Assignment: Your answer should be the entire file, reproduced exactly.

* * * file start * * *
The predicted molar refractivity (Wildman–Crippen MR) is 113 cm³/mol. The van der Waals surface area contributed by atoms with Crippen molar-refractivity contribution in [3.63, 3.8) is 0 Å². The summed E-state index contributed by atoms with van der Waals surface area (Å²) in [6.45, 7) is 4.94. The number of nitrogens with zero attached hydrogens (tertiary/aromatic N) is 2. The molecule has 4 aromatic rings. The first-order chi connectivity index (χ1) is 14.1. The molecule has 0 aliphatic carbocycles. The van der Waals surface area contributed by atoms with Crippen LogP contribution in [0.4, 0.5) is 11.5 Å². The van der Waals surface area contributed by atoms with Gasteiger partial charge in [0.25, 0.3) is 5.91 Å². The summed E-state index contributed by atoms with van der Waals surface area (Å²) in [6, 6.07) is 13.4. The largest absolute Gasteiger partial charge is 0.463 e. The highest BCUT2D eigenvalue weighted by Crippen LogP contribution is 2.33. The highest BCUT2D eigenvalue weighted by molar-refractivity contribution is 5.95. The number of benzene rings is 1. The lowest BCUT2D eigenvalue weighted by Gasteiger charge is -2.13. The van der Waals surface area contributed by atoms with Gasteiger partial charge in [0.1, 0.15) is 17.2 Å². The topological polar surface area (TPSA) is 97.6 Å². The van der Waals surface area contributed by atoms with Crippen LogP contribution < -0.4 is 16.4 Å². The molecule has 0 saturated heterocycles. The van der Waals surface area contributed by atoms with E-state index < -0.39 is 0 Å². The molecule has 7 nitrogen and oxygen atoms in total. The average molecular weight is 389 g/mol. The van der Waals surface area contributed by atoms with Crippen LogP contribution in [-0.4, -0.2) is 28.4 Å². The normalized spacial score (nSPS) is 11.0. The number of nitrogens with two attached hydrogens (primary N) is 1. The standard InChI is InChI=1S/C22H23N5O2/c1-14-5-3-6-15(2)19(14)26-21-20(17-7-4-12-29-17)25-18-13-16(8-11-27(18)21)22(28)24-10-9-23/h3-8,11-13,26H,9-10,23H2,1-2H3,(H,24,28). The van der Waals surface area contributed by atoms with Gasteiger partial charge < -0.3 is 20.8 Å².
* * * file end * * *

The predicted molar refractivity (Wildman–Crippen MR) is 113 cm³/mol. The van der Waals surface area contributed by atoms with Crippen molar-refractivity contribution in [3.63, 3.8) is 0 Å². The summed E-state index contributed by atoms with van der Waals surface area (Å²) in [6.45, 7) is 4.94. The number of nitrogens with zero attached hydrogens (tertiary/aromatic N) is 2. The molecule has 4 aromatic rings. The first-order chi connectivity index (χ1) is 14.1. The molecule has 0 aliphatic carbocycles. The van der Waals surface area contributed by atoms with Crippen LogP contribution in [0.4, 0.5) is 11.5 Å². The van der Waals surface area contributed by atoms with Gasteiger partial charge in [0.25, 0.3) is 5.91 Å². The summed E-state index contributed by atoms with van der Waals surface area (Å²) in [6, 6.07) is 13.4. The largest absolute Gasteiger partial charge is 0.463 e. The highest BCUT2D eigenvalue weighted by Crippen LogP contribution is 2.33. The highest BCUT2D eigenvalue weighted by molar-refractivity contribution is 5.95. The number of benzene rings is 1. The lowest BCUT2D eigenvalue weighted by Gasteiger charge is -2.13. The van der Waals surface area contributed by atoms with Gasteiger partial charge in [0.1, 0.15) is 17.2 Å². The topological polar surface area (TPSA) is 97.6 Å². The van der Waals surface area contributed by atoms with Crippen LogP contribution < -0.4 is 16.4 Å². The molecule has 0 saturated heterocycles. The van der Waals surface area contributed by atoms with E-state index < -0.39 is 0 Å². The molecule has 7 nitrogen and oxygen atoms in total. The average molecular weight is 389 g/mol. The van der Waals surface area contributed by atoms with Crippen LogP contribution in [-0.4, -0.2) is 28.4 Å². The normalized spacial score (nSPS) is 11.0. The number of nitrogens with two attached hydrogens (primary N) is 1. The standard InChI is InChI=1S/C22H23N5O2/c1-14-5-3-6-15(2)19(14)26-21-20(17-7-4-12-29-17)25-18-13-16(8-11-27(18)21)22(28)24-10-9-23/h3-8,11-13,26H,9-10,23H2,1-2H3,(H,24,28). The van der Waals surface area contributed by atoms with Gasteiger partial charge < -0.3 is 20.8 Å².